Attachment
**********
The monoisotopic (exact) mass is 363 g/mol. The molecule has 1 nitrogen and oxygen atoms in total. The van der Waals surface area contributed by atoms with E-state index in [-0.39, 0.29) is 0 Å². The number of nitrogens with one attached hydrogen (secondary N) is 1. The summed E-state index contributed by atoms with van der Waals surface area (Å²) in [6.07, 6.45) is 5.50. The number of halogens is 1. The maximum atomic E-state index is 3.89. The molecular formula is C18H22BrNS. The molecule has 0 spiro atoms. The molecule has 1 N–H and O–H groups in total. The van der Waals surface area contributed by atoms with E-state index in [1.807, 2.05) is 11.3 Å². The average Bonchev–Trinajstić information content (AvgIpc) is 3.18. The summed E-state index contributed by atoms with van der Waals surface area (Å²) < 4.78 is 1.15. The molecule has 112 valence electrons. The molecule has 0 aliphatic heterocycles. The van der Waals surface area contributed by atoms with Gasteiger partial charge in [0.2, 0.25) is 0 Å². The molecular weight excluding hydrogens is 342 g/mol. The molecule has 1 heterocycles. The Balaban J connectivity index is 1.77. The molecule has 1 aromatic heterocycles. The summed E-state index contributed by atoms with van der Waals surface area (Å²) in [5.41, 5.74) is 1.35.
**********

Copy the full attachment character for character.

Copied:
The monoisotopic (exact) mass is 363 g/mol. The molecule has 1 nitrogen and oxygen atoms in total. The van der Waals surface area contributed by atoms with E-state index in [-0.39, 0.29) is 0 Å². The number of nitrogens with one attached hydrogen (secondary N) is 1. The summed E-state index contributed by atoms with van der Waals surface area (Å²) in [6.07, 6.45) is 5.50. The number of halogens is 1. The maximum atomic E-state index is 3.89. The molecular formula is C18H22BrNS. The molecule has 0 spiro atoms. The molecule has 1 N–H and O–H groups in total. The van der Waals surface area contributed by atoms with E-state index in [1.807, 2.05) is 11.3 Å². The average Bonchev–Trinajstić information content (AvgIpc) is 3.18. The summed E-state index contributed by atoms with van der Waals surface area (Å²) < 4.78 is 1.15. The molecule has 112 valence electrons. The molecule has 0 aliphatic heterocycles. The van der Waals surface area contributed by atoms with Gasteiger partial charge in [0.2, 0.25) is 0 Å². The molecular weight excluding hydrogens is 342 g/mol. The molecule has 1 heterocycles. The Balaban J connectivity index is 1.77. The molecule has 1 aromatic heterocycles. The summed E-state index contributed by atoms with van der Waals surface area (Å²) in [5.41, 5.74) is 1.35.